HAVANA (Reuters) - Miguel Barnet, one of Cuba’s most prominent Communist Party intellectuals, fondly recalls his teenage years in the 1950s, attending one of Havana’s elite private schools, singing in the Episcopal church choir and performing in American musicals.
“I love North American culture, I was shaped by it,” Barnet, a 74-year-old noted poet and anthropologist who is also a member of Cuba’s powerful Council of State, said at his office in Havana, where images of Cuba’s revolutionary leaders, Fidel Castro and Ernesto “Che” Guevara, adorn the walls.
He is not alone. After more than five decades of hostility from Washington, most Cubans firmly oppose U.S. policies and the long economic embargo against their communist-led country but they admire U.S. culture.
Many have relatives living in the United States, Cuban teenagers listen more to rap and hip hop than to home-grown son and salsa, and baseball is the country’s most popular sport.
Following U.S. President Barack Obama’s historic shift in Cuba policy last month, the two governments are meeting in Havana this week to set about restoring diplomatic relations.
Cuba’s leaders have said little about the negotiations ahead, but they seem ready to make up.
“We never burned an American flag in Cuba,” said Eusebio Leal, 72, another leading intellectual and the official historian of the city of Havana. “We Cubans don’t have our hands soaked in American blood. There is no anti-American hatred here.”
Since both sides promised a new era in relations on Dec. 17, Cuba has released dozens of people considered by Washington to be political prisoners and Obama has significantly eased sanctions against Cuba to allow more U.S. travel and trade.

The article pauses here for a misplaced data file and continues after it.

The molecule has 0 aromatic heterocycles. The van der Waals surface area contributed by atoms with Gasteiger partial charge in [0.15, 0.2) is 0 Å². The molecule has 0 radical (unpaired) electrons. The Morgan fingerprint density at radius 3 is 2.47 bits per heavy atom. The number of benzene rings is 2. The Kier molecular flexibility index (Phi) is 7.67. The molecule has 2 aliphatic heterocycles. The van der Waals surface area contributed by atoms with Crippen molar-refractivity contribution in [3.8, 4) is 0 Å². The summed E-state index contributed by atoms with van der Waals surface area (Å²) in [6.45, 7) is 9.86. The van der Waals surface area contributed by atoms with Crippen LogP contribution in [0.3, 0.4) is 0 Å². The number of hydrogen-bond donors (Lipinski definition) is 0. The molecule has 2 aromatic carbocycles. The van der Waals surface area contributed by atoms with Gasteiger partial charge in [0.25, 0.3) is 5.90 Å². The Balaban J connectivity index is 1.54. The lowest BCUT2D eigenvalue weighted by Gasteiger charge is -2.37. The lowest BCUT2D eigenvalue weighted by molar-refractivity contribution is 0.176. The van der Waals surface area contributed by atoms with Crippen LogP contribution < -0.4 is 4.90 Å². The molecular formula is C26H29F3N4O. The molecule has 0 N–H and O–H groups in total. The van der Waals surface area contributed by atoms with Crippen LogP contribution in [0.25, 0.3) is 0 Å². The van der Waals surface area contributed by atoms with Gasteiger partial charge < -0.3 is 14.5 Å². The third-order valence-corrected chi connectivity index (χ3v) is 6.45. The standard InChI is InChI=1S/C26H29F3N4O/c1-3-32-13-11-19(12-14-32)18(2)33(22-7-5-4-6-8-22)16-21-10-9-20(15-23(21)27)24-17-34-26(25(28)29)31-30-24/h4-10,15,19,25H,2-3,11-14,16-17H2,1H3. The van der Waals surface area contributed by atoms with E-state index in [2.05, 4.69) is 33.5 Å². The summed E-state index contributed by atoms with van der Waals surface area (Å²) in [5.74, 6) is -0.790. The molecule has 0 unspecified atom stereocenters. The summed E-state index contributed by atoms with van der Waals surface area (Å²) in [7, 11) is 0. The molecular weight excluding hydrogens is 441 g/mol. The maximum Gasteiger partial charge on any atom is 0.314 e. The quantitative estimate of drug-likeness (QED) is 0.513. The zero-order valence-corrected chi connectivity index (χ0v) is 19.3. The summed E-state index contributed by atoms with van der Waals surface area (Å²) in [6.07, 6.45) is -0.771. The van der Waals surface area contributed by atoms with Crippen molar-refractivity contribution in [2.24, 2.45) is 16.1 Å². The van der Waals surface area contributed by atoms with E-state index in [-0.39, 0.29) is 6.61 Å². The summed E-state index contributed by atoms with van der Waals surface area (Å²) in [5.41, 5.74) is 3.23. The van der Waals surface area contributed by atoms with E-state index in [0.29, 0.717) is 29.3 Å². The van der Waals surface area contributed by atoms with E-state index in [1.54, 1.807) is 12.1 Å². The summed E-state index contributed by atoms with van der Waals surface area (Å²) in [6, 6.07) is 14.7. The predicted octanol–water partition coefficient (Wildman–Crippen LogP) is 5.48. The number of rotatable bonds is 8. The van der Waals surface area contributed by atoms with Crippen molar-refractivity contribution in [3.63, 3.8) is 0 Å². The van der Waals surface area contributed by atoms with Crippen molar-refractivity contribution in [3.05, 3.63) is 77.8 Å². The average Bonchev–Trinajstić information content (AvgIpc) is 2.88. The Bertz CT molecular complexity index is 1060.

Cuba says the U.S. economic embargo has caused well over $100 billion in damages over the decades.
It desperately needs investment to build its economy and the United States is its natural market so many people here hope for quick changes that draw the two countries closer together, especially those who are taking advantage of market-style reforms and setting up small businesses.
“Everyone wants to see what the future will bring. They can taste the consumer benefits in the future,” said Camilo Martinez, who runs a six-room bed and breakfast for foreign tourists in Havana and recently invested in a roof top bar catering to late night revelers.
“No one can stop this. Everyone wants to work with people in the United States, we all have friends and relatives there .... Everyone can see the future: McDonald’s, Home Depot, Walmart.”
That does not mean there will be major political change on the communist-run island, however.
President Raul Castro has made clear that he fully intends to preserve one-party rule and keep a lid on political dissent.
Barnet, the poet and anthropologist who heads the Union of Cuban Writers and Artists, said Cuba’s long battle for independence, first from Spain and then from U.S. domination, has forged a strong cultural identity and that the U.S. government should not try to pressure the country into reforms.
He also warned radical Cuban exile leaders in the United States will try to scupper deals between Washington and Havana.
“We have to be very careful. The right wing in Miami will try and destroy anything that Obama has done.”
Even after the 1959 revolution, Barnet traveled frequently to the United States to give lectures on African influences in Caribbean society.
In the mid-1980s, he spent 18 months in New York on a Guggenheim fellowship researching immigrant Caribbean communities. “It was the best period of my life.”
Reporting by David Adams; Editing by Kieran Murray